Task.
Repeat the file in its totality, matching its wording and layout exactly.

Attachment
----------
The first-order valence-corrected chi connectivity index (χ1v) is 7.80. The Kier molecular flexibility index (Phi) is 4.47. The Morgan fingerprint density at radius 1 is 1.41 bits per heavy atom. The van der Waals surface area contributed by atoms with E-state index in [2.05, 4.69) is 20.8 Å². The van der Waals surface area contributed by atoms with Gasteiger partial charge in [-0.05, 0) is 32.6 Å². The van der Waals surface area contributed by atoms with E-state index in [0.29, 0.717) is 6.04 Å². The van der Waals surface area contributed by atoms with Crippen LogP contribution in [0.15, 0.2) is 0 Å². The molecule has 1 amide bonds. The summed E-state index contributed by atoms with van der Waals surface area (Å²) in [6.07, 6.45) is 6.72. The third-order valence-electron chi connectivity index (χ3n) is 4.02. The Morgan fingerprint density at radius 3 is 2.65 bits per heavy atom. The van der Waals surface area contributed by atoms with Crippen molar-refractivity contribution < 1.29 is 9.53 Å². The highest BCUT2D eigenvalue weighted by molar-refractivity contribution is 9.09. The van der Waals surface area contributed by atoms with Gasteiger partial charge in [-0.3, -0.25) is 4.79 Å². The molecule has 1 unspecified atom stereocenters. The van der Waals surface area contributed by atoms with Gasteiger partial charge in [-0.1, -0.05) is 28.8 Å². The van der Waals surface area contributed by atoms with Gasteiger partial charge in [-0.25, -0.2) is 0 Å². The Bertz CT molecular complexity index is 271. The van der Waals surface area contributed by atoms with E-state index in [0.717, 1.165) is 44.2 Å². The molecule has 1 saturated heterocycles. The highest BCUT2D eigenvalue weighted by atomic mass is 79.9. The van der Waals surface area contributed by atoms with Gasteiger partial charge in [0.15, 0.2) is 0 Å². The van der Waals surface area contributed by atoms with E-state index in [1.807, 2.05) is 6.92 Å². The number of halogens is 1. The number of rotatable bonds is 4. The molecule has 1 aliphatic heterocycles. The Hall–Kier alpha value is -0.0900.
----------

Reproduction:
The first-order valence-corrected chi connectivity index (χ1v) is 7.80. The Kier molecular flexibility index (Phi) is 4.47. The Morgan fingerprint density at radius 1 is 1.41 bits per heavy atom. The van der Waals surface area contributed by atoms with E-state index in [2.05, 4.69) is 20.8 Å². The van der Waals surface area contributed by atoms with Gasteiger partial charge in [-0.05, 0) is 32.6 Å². The van der Waals surface area contributed by atoms with E-state index in [0.29, 0.717) is 6.04 Å². The van der Waals surface area contributed by atoms with Crippen LogP contribution in [0.15, 0.2) is 0 Å². The molecule has 1 amide bonds. The summed E-state index contributed by atoms with van der Waals surface area (Å²) in [6.07, 6.45) is 6.72. The third-order valence-electron chi connectivity index (χ3n) is 4.02. The Morgan fingerprint density at radius 3 is 2.65 bits per heavy atom. The van der Waals surface area contributed by atoms with Crippen molar-refractivity contribution < 1.29 is 9.53 Å². The highest BCUT2D eigenvalue weighted by molar-refractivity contribution is 9.09. The van der Waals surface area contributed by atoms with Gasteiger partial charge in [-0.3, -0.25) is 4.79 Å². The molecule has 1 unspecified atom stereocenters. The van der Waals surface area contributed by atoms with Gasteiger partial charge in [-0.1, -0.05) is 28.8 Å². The van der Waals surface area contributed by atoms with Gasteiger partial charge in [-0.25, -0.2) is 0 Å². The Bertz CT molecular complexity index is 271. The van der Waals surface area contributed by atoms with E-state index in [0.717, 1.165) is 44.2 Å². The molecule has 1 saturated heterocycles. The highest BCUT2D eigenvalue weighted by atomic mass is 79.9. The van der Waals surface area contributed by atoms with Gasteiger partial charge in [0.15, 0.2) is 0 Å². The van der Waals surface area contributed by atoms with E-state index in [1.807, 2.05) is 6.92 Å². The number of halogens is 1. The number of rotatable bonds is 4. The molecule has 1 aliphatic heterocycles. The Hall–Kier alpha value is -0.0900.